I believe the graph represents the latter situation, i.e. how hemoglobin behaves under the pathological states of acidosis (lower blood pH = right-shift) and alkalosis (higher blood pH = left-shift) compared to the normal state, since it depicts the change in %O2 saturation over the physiological range of pO2 and the curve is continuous (a depiction of blood pH only in the tissues or the lungs would not have resulted in a curve, since pO2 does not change significantly in each site, certainly not over the physiological range).

Now let us consider the possible answers:

1. Option A - The distance between the curves at 100 mmHg is less than the distance at 40 mmHg. This seems to be true in it's own right. However, other than describing the situation, it does not explain explicitly anything. It essentially says that the difference between oxygen release in the tissues is more pronounced than the difference in oxygen binding in the lungs, when comparing normal blood pH and acidosis. We can infer that if the right-shifted curve is below the normal and left-shifted curve, it means that less Oxygen is bound in the tissues (and also everywhere else, since this trend is consistent), i.e. Hemoglobin is less saturated, i.e. more Oxygen is released in the tissues in a state of acidosis than in any other state.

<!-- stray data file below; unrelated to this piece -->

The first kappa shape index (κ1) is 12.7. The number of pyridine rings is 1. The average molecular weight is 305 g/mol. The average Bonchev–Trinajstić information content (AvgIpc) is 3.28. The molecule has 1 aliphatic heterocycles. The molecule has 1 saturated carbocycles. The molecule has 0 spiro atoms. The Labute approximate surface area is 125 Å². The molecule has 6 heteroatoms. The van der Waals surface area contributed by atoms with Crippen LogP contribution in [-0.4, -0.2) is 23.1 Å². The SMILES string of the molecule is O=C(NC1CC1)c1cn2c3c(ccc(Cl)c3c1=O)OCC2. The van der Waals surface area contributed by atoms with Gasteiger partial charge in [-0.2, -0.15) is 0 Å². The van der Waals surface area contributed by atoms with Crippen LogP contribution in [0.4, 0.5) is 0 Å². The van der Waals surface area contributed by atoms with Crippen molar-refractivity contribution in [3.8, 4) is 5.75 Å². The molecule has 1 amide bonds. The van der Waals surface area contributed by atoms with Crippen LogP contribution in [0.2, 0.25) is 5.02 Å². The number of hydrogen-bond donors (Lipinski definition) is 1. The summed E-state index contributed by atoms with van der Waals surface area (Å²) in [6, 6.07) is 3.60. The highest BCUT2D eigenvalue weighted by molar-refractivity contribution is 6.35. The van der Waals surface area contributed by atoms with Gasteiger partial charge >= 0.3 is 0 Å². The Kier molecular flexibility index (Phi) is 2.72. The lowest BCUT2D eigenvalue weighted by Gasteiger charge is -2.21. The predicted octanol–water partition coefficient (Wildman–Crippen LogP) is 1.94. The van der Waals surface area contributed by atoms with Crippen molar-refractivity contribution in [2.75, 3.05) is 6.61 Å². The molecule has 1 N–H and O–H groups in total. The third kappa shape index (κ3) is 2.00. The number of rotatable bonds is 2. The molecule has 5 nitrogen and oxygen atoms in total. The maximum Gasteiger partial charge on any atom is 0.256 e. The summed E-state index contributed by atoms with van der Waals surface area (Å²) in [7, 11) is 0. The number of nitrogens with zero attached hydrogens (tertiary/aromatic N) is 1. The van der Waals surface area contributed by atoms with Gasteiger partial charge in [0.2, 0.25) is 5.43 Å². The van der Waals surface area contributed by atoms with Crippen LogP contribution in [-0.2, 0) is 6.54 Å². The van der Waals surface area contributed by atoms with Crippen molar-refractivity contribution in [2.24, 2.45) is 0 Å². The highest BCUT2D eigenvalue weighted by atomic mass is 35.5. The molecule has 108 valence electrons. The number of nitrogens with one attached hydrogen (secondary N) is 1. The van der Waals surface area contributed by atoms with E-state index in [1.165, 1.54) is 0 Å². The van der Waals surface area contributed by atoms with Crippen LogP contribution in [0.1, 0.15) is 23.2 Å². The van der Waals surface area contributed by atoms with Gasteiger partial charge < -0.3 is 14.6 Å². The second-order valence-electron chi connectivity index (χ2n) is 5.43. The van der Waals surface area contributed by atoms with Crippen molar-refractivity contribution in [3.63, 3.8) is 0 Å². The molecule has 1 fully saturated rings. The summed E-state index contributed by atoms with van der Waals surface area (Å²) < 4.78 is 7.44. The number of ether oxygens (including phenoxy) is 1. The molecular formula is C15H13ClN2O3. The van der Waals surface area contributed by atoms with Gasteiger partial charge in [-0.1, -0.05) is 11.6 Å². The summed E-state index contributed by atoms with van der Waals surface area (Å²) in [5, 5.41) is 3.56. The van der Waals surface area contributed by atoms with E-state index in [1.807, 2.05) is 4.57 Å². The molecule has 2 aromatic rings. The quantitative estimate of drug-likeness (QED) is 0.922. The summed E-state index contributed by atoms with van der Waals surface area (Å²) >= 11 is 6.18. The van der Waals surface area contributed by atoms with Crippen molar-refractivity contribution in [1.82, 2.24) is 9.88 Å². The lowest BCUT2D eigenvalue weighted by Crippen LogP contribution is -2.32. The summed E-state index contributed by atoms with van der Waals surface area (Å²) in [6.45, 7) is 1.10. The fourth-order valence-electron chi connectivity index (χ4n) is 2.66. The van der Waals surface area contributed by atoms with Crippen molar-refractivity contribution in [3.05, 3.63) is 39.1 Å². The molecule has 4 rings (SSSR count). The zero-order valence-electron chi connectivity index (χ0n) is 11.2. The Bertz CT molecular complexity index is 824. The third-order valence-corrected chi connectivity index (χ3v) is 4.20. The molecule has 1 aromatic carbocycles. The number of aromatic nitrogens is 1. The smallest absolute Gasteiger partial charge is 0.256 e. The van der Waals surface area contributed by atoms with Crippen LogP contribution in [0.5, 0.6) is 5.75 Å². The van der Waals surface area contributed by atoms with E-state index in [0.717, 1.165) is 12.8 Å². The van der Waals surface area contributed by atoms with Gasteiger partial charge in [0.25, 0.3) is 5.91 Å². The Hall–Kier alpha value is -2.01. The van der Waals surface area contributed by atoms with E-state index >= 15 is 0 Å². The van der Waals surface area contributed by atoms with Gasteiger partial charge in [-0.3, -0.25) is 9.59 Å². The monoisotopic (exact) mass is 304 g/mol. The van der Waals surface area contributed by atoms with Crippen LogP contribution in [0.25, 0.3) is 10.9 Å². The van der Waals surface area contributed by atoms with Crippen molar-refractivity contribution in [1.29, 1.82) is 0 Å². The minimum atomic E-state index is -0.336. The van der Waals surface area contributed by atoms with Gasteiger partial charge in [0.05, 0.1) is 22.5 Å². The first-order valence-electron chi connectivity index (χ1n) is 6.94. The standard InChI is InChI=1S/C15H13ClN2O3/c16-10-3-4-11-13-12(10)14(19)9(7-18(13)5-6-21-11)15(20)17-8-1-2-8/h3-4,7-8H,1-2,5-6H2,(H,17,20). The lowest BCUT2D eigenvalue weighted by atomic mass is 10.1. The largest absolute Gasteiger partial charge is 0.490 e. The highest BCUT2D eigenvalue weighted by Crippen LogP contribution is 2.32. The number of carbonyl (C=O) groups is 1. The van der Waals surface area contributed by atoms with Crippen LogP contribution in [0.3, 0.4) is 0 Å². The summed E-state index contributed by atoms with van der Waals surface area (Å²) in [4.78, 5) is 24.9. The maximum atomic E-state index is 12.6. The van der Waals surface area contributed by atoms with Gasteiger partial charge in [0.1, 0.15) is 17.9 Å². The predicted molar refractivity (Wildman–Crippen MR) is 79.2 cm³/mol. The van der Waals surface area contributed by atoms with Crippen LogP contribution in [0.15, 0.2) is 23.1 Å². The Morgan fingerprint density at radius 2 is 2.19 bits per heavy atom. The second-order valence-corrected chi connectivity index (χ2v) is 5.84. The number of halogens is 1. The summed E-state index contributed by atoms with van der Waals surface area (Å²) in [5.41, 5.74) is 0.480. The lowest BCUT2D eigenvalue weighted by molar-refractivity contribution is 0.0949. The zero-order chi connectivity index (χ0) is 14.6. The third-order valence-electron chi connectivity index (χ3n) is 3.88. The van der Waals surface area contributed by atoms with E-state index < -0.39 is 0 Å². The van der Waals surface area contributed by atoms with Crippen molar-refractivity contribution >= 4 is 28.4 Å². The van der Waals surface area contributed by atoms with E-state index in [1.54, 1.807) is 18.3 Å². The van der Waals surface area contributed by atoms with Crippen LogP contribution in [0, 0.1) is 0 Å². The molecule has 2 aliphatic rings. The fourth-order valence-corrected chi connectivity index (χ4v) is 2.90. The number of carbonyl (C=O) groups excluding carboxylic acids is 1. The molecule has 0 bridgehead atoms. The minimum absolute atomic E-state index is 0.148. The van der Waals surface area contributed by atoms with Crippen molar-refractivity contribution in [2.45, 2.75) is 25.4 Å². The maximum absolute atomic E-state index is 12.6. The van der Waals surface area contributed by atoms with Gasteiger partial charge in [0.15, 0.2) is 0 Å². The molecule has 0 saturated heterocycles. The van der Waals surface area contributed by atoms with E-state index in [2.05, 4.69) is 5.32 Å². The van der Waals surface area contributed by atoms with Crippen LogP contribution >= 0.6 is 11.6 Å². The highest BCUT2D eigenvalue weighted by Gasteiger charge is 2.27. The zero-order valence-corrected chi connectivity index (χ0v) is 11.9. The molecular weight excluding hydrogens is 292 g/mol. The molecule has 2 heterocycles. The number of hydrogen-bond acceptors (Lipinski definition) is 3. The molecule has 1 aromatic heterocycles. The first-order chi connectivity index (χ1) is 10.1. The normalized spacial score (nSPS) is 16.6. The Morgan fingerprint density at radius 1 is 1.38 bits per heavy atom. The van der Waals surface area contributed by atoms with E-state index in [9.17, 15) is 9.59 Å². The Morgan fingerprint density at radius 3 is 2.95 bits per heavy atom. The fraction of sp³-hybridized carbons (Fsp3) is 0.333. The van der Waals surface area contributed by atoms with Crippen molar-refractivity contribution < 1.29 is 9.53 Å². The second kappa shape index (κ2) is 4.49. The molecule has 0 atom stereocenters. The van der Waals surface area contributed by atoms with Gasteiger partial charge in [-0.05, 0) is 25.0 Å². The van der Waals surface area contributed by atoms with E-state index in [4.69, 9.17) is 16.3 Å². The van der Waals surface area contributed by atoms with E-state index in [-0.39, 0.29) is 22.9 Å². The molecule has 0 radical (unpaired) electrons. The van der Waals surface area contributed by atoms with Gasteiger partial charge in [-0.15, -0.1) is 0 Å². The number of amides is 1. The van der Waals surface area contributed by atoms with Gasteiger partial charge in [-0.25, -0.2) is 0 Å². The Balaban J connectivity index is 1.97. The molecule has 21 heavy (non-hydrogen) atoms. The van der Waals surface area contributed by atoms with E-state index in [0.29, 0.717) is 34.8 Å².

2. Option B - The distance between the curves at 100 mmHg is more than the distance at 40 mmHg. This is merely the opposite of A, and therefore is untrue by the same amount that A is true.
3. Option C - On the right-shifted curve, Hb will pick up more O2 in the lungs. This is a bit trickier. This option suggests that when pH is lower-than-normal (acidosis), more Oxygen will bond to Hemoglobin in the lungs. However, by observing the graph, we can see that the right-shifted curve is always below the other curves (both the normal and the alkalosis curves). This is also true in high values of pO2, which are present in the lungs. This renders this statement incorrect in itself, and it also does not explain why more oxygen is released in the tissues.
4. Option D - On the right-shifted curve, Hb will pick up less O2 in the lungs. Based on the analysis of option C, it should be rather evident that the opposite must be true. That is, if the right-shifted curve is always below the other curves, including in high pO2 values, then under this condition Hemoglobin is bound to pick up less oxygen in the lungs than in any of the other conditions. Therefore, this statement is correct, but it does not explain why more oxygen is released in the tissues.

According to the section titled The influence of pH on oxygen-hemoglobin binding in this excellent reference, "the presence of a low pH locks it [hemoglobin] in an unreceptive state, preventing it from binding oxygen molecules". This means that Hemoglobin's affinity to oxygen will be reduced, so that more oxygen will be released (in other words, less will be bound) in the tissues and less oxygen will be bound in the lungs. The two "less" in the previous sentence are in accordance with the curve of pH=7.2 being below the other two curves over the entire range of pO2. I highly recommend reading the above reference through and observing the figures.

To sum up, none of the possible options is satisfying enough, but option A seems to be the least wrong or unrelated to the situation described, so I would choose it.